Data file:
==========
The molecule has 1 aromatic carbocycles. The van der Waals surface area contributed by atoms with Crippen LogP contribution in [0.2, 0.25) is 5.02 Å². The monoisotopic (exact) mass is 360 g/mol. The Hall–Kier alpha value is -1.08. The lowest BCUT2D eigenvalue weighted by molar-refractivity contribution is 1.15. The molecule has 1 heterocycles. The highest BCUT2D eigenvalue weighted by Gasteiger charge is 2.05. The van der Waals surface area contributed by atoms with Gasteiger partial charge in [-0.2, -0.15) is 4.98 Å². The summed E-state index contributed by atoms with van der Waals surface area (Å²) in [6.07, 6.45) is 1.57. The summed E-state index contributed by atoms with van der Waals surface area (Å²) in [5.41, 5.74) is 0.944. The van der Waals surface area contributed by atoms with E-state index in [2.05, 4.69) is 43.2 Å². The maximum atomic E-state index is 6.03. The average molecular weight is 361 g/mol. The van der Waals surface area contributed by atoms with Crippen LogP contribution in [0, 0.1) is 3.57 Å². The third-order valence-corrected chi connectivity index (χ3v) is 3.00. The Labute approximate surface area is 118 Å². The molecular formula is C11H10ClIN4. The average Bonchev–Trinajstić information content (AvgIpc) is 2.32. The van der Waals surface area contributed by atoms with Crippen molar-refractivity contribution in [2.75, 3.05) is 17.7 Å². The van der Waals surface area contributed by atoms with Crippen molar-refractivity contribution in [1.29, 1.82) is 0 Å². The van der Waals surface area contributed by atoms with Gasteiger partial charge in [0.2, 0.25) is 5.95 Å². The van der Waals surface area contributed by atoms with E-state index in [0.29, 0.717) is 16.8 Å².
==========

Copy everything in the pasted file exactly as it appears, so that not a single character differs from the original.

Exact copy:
The molecule has 1 aromatic carbocycles. The van der Waals surface area contributed by atoms with Crippen LogP contribution in [0.2, 0.25) is 5.02 Å². The monoisotopic (exact) mass is 360 g/mol. The Hall–Kier alpha value is -1.08. The lowest BCUT2D eigenvalue weighted by molar-refractivity contribution is 1.15. The molecule has 1 heterocycles. The highest BCUT2D eigenvalue weighted by Gasteiger charge is 2.05. The van der Waals surface area contributed by atoms with Gasteiger partial charge in [-0.2, -0.15) is 4.98 Å². The summed E-state index contributed by atoms with van der Waals surface area (Å²) in [6.07, 6.45) is 1.57. The summed E-state index contributed by atoms with van der Waals surface area (Å²) in [5.41, 5.74) is 0.944. The van der Waals surface area contributed by atoms with E-state index in [2.05, 4.69) is 43.2 Å². The maximum atomic E-state index is 6.03. The average molecular weight is 361 g/mol. The van der Waals surface area contributed by atoms with Crippen LogP contribution in [0, 0.1) is 3.57 Å². The third-order valence-corrected chi connectivity index (χ3v) is 3.00. The Labute approximate surface area is 118 Å². The molecular formula is C11H10ClIN4. The average Bonchev–Trinajstić information content (AvgIpc) is 2.32. The van der Waals surface area contributed by atoms with Crippen molar-refractivity contribution in [2.75, 3.05) is 17.7 Å². The van der Waals surface area contributed by atoms with Crippen molar-refractivity contribution in [1.29, 1.82) is 0 Å². The van der Waals surface area contributed by atoms with Gasteiger partial charge in [0.2, 0.25) is 5.95 Å². The van der Waals surface area contributed by atoms with E-state index in [0.29, 0.717) is 16.8 Å².